Netflix Stock Slips as Disney Prepares to Move On

Disney will end its distribution deal with Netflix for new releases
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Netflix shares took a small hit in after-hours trading Tuesday after The Walt Disney Company announced it would end its distribution agreement with Netflix for subscription streaming of new releases, starting with the 2019 calendar year theatrical slate.

Netflix shares were down $4.58 (2.57%) to $173.78 each at last check.

Disney said that deal was to come to an end as it pushes ahead with an aggressive plan to offer a wide range of direct-to-consumer services and a deal to nab a majority stake in BAMTech LLC, which will provide the streaming platform that will underpin those new OTT services.

RELATED: Disney Set to Launch Direct to Consumer Services

Disney plans to launch its ESPN-branded multi-sport video streaming service in early 2018, promising about 10,000 live regional, national and international games and events a year and delivered through an “enhanced” version of the ESPN app, and follow with new Disney-branded direct-to-consumer streaming services in 2019.

The new Disney-branded service will become the exclusive U.S. home for SVOD viewing of new live action and animated movies from Disney and Pixar, beginning with the 2019 theatrical slate, which includes Toy Story 4, and the sequel to Frozen.

Notably, the new Disney and ESPN streaming services will be offered for direct purchase as well as from authorized MVPDs.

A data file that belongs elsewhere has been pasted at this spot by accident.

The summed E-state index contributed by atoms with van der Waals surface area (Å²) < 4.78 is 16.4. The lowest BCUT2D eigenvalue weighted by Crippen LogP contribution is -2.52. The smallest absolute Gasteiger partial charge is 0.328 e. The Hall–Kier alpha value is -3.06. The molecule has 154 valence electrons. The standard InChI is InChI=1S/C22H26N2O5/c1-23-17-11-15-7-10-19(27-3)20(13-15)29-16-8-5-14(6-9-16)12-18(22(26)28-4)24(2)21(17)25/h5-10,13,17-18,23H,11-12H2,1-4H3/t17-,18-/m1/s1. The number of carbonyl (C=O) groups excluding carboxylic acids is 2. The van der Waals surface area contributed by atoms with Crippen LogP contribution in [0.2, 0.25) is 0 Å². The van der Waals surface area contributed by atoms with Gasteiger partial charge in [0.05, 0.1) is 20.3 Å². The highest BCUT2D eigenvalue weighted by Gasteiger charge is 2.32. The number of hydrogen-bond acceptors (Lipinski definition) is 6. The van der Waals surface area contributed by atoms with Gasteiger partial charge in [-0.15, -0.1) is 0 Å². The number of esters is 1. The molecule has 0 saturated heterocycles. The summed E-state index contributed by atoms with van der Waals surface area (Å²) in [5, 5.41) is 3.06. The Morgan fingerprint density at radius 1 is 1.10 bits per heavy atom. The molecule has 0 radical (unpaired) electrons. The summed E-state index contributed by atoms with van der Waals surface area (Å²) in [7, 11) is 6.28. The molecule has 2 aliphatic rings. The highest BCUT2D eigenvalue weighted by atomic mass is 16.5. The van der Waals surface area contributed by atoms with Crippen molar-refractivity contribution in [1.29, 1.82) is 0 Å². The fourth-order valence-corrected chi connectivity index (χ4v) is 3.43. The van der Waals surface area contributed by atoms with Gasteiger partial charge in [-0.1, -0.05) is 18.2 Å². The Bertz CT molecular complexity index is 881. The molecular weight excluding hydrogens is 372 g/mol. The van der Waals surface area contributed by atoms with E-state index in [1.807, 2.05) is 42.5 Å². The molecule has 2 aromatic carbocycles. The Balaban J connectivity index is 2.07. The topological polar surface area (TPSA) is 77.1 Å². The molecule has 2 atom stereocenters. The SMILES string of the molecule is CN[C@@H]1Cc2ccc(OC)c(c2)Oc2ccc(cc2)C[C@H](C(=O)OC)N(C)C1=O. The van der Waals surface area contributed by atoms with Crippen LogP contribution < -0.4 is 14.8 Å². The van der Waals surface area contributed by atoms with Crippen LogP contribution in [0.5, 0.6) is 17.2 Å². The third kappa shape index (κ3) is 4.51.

Jordan Cohen, chief marketing officer at Fluent, noted in a statement that “losing Disney content is a blow to Netflix,” but added that Netflix still has a dominant lead in the OTT/SVOD sector, as 48% of Americans already get the service.  He also stressed that Fluent’s research shows that affordability and convenience of streaming video, rather than original content, remains the key consumer driver for streaming services.

“So, it will be interesting to see how Disney prices their service and if it will be low enough for a large enough number of Americans to sign up for it in addition to their core Netflix subscriptions and the growing number of people getting on Amazon Prime,” Cohen added, contending that the ESPN announcement is “possibly the bigger announcement here” amid a belief that “nearly a quarter of Americans would sign up for a service allowing them to watch live sports on any device, with football being the biggest opportunity.”

Regarding the BAMTech transaction, Disney chairman and CEO Robert Iger will become chairman of the BAMTech board, with MLBAM and the National Hockey League continuing as minority stakeholders in the multiscreen video technology company.

BAMTech CEO Michael Paull will report to Kevin Mayer, Disney’s senior EVP  and chief strategy officer. John Skipper, ESPN president and co-chairman, Disney Media Networks, will manage the new ESPN-branded service.